Cerebrovascular disease is one of the hazards to human health and is one of the most common diseases, having a high disability rate, high mortality, and high recurrence rate. Diabetes is a risk factor of cerebrovascular disease, and blood glucose level has an important influence on the prognosis of acute ischemic stroke. [4] However, the current epidemic status as it relates to glucose metabolism abnormalities in patients with acute ischemic stroke has not been sampled in a large survey. Therefore, we measured aspects of glucose metabolism in all hospitalized patients with acute cerebrovascular disease in order to:

  1. Investigate abnormal glucose metabolism in the acute ischemic cerebral apoplexy inpatient patients;
  2. Develop a more reasonable treatment plan and
  3. Improve the prognosis of patients with acute ischemic stroke.



  Materials and methods Top


Study subjects

A total of 686 patients with acute ischemic stroke, hospitalized from January 2007 to December 2010 in the neurological department of the first affiliated hospital in China Shantou Medical College, was selected for this study. The average age of male patients was 67 ΁ 10.9 (n = 308), and the average age of female patients was 66.9 ΁ 10.9 (n = 278). All the patients or their legal guardians signed a written informed consent for this study.

Diagnostic criteria

The criteria for acute ischemic stroke diagnosis are as follows:

  1. Acute onset;
  2. Focal neurological deficits;
  3. Symptoms and signs lasting several hours or more; and
  4. Has a positioning infarction focus after brain computed tomography (CT) or magnetic resonance imaging (MRI). Diseases with cerebral hemorrhage detected after brain CT or MRI are not considered acute ischemic strokes.


However, patients could be unintentional as acute ischemic stroke diagnosis with the following criteria:

  1. Patients with elevated blood sugar after using of corticosteroids or nonsteroidal anti-inflammatory drugs;
  2. Patients in critical condition, the general condition of the patient is not stable or they are unwilling to sign the informed consent;
  3. Patients with chronic autoimmune disease or with connective tissue disease; and
  4. Acute ischemic stroke patients caused by atrial fibrillation or heart valve disease.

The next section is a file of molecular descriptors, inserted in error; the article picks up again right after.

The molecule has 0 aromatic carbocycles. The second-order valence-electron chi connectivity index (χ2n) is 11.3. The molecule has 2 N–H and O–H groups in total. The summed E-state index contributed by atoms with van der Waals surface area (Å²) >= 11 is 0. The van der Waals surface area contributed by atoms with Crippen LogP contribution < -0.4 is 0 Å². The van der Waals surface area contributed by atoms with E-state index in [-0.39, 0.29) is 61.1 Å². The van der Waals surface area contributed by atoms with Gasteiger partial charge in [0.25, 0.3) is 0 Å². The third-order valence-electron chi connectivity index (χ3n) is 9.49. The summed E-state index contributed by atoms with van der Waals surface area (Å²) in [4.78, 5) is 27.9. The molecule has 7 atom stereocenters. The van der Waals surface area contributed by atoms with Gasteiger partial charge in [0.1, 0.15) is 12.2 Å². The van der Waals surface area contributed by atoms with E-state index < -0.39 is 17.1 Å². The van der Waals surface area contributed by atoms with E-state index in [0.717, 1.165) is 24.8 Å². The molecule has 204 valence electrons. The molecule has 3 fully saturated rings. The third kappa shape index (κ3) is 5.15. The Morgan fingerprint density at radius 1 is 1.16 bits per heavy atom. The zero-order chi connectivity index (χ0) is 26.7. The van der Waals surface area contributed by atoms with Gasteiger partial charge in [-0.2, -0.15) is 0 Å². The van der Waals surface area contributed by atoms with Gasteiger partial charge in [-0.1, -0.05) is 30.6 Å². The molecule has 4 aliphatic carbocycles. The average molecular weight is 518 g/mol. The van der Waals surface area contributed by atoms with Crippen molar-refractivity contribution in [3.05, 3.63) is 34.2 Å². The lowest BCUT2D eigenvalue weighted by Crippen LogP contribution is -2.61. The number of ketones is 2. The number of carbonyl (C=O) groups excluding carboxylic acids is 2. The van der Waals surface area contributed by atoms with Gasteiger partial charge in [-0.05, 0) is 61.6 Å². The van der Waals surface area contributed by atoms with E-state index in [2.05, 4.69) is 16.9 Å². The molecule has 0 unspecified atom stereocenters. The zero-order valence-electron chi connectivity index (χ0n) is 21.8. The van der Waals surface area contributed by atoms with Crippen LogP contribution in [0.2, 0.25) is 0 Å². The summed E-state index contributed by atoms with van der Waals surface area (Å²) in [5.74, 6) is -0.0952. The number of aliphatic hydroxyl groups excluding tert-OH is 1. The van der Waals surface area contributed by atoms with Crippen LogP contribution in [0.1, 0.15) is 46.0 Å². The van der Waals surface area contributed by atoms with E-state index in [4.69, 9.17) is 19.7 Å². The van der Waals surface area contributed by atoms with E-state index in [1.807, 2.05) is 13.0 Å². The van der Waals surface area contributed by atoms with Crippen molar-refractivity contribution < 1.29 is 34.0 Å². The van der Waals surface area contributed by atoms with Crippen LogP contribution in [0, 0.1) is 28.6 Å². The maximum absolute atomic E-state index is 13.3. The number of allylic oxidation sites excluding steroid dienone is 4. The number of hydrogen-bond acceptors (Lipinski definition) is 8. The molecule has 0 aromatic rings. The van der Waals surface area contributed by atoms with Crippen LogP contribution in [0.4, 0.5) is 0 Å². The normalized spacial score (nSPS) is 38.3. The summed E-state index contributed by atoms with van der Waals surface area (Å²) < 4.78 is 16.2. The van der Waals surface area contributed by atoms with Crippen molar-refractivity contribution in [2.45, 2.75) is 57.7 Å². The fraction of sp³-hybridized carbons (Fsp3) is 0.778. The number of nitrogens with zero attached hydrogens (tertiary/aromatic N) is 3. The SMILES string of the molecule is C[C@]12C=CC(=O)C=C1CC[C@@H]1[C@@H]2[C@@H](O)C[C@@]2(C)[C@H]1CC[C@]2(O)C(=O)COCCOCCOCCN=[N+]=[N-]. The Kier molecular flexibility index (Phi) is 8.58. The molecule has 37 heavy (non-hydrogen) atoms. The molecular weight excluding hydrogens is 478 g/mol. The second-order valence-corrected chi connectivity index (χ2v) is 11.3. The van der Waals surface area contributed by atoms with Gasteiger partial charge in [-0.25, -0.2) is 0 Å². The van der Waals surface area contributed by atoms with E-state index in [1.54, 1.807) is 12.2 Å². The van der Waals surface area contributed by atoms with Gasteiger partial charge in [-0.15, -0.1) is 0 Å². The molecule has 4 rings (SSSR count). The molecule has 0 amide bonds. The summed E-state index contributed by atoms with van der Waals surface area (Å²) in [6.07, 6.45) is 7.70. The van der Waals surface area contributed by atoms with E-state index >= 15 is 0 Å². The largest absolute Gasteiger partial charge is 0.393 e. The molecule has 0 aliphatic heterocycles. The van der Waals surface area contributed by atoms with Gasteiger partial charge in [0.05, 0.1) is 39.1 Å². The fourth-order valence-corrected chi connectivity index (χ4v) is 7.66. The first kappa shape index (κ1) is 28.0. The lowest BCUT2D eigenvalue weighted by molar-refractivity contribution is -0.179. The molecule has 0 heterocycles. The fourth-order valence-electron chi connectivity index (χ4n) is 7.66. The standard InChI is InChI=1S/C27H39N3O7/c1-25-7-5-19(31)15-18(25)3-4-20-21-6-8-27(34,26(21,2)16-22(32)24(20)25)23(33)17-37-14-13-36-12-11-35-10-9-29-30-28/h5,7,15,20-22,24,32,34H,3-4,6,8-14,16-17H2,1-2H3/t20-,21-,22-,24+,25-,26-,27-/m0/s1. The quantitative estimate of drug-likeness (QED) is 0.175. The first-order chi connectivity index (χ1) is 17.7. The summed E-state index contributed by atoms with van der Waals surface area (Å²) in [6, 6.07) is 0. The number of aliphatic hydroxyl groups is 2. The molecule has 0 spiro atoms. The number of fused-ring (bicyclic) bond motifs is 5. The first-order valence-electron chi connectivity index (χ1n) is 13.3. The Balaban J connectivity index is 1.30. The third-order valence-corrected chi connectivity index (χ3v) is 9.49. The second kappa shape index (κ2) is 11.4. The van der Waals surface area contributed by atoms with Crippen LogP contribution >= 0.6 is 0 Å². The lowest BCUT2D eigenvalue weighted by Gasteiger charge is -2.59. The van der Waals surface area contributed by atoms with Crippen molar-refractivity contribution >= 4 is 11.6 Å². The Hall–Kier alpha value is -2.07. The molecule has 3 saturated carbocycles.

Illness history collection and physical examination

We recorded patients' sex, age, past hypertension history, brain stroke history, diabetes history, and smoking history. We also recorded patients' height, weight, blood pressure and waist circumference (WC) after their admission, in which blood pressure and WC were measured in a fasting quiet state. WC is taken from the crest midpoint of the lower rib margin to the iliac. All data accuracy was set at 0.1 cm.

Blood sugar detection

We measured the blood glucose of the patients one time after their admission, and we measured the fasting blood glucose (FPG) for the diabetes patients on the second morning. In additional to FPG measurement, we also measured the 2 h blood postprandial glucose (2 hPG). We carried out standard 75 g oral glucose tolerance test (75 g oral glucose tolerance test [OGTT]) for patients without diabetes history in a stable condition after 1-week of their illness onset.

Subjects should be fasting overnight over 10 h, and 75 g OGTT was carried out between 7:00 and 9:00 o'clock next morning. OGTT only detects FPG and two points of 2 h blood sugar 2 hPG after the glucose loaded, OGTT test was only carried out one time. Sugar glucose was measured with hexokinase methods, the coefficient of variation (CV) is set <2.5% for samples within one group, and CV is set <3.5% for samples among different groups.

Classifications of glucose metabolism status

Normal glucose tolerance (NGT) (NGT, FPG ≤6.1 mmol/L and 2 hPG <7.8 mmol/L); impaired glucose regulation (IGR) includes simple impaired fasting glucose (I-IFG, 6.1 mmol/L = FPG <7.0 mmol/L and 2 hPG <7.8 mmol/L), impaired glucose tolerance (simple I-IGT, FPG <6.1 mmol/L and the 7.8 mmol/L = 2 hPG <11.1 mmol/L), the amount of damaged composite sugar tolerance (IGT + IFG, mmol/L = 6.1 FPG <7.0 mmol/L and 7.8 mmol/L = 2 hPG <11.1 mmol/L); diabetes include simple fasting hyperglycemia (IFH, FPG = 7 mmol/L, and 2 hPG <11.1 mmol/L), isolated postprandial hyperglycemia (IPH, FPG <7.0 mmol/L and the 2 hPG = 11.1 mmol/L), composite hyperglycemia (CH, FPG is more than or equal to 7 mmol/L, and 2 hPG = 11.1 mmol/L). The I-IGT, I-IFG, IGT + IFG are collectively referred to as IGR.